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RE: "DL" displacing LL?

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When equipment weight distributed over its footprint is less than the applied uniform live load, I typically assume that the equipment weight is included in the live load (even though technically the equipment is dead load, not live load).  When a piece of equipment exceeds the uniform live load, I sometimes will subtract the live load times the footprint area from the equipment weight and apply the remainder as a concentrated load. 
 
This is only for gravity design - the full equipment weight must be included in lateral seismic loads.
 
Bill Sherman
CH2M HILL / DEN
720-286-2792
 


From: refugio rochin [mailto:fugeeo(--nospam--at)gmail.com]
Sent: Friday, October 20, 2006 9:39 AM
To: seaint(--nospam--at)seaint.org
Subject: Re: "DL" displacing LL?

Bill, I would use this as Live Load.  However, you may want to include it when you do seismic calculations as Dead.
We view these live loads before any equipment is put on the building.  So we don't expect to know where the live loads (or big equipment) are going to actually go.  If you know ahead of time, then you just have more information up front than most projects do.
My 2 cents.


On 10/20/06, Bill Allen <T.W.Allen(--nospam--at)cox.net> wrote:

I've read the CBC 2001, the IBC 2003 (sorry, I don't have a copy of 2006) and ASCE 7-05 and can't come to a consensus to a quandary I have.

 

If I'm installing a piece of equipment to a floor (or a roof for that matter), can the uniform live load be displaced by that weight? For example, suppose I have an occupancy that dictates 50 PSF live load and I install a piece of equipment that is 5 feet square and weighs 1,250 lbs or 50 PSF. I don't have to superimpose the 50 PSF load induced by the piece of equipment onto the 50 PSF uniform live load, do I? About the only place where I see that this would not be the case would be in the case of roof loads which consider snow loads. In other words, if I install a Roof Top Unit and that load is to be combined with a snow load, then I can see where those would be additive.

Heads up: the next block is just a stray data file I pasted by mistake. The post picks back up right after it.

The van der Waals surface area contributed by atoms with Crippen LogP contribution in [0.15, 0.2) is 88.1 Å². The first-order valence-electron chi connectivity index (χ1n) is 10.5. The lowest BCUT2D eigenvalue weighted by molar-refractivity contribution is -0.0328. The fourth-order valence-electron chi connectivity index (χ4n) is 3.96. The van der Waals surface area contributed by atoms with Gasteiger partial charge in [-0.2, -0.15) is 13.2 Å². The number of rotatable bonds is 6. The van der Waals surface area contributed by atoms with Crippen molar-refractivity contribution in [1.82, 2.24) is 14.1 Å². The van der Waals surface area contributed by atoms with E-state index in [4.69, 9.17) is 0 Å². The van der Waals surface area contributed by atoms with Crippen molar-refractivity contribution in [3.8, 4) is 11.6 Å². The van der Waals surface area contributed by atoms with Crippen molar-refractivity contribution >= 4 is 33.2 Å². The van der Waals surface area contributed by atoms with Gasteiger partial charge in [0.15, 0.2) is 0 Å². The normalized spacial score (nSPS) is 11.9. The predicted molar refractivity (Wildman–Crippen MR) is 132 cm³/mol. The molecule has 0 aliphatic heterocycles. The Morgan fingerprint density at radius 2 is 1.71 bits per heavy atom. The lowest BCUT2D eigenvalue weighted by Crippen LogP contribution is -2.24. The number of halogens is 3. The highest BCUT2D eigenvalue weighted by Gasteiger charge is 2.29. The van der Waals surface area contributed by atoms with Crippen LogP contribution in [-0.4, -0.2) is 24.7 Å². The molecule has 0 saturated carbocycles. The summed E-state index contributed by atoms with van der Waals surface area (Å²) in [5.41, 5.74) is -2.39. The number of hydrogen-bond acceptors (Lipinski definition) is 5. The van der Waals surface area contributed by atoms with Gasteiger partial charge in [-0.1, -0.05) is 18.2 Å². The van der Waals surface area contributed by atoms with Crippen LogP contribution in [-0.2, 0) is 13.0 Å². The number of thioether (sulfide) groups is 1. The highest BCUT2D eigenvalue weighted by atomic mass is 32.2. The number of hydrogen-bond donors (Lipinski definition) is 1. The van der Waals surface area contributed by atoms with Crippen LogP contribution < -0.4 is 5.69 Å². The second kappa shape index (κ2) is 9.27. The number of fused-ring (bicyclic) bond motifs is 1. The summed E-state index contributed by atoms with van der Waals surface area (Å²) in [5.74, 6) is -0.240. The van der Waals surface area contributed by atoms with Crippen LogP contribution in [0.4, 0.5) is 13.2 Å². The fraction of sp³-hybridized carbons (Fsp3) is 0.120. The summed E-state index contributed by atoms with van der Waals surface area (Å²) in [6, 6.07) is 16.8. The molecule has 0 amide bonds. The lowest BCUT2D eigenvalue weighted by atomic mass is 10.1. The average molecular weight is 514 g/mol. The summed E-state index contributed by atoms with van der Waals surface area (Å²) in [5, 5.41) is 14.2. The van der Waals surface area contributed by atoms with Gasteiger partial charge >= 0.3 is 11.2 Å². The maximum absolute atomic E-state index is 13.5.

The UBC definition of DL appears to be more broad than in the IBC or ASCE 7.

 

Of course, maybe my problem is thinking that the equipment is DL in the first place which is more in tune with the UBC definition.

 

Opinions are appreciated.

 

Regards,

 

T. William (Bill) Allen, S.E.

ALLEN DESIGNS

Consulting Structural Engineers
 
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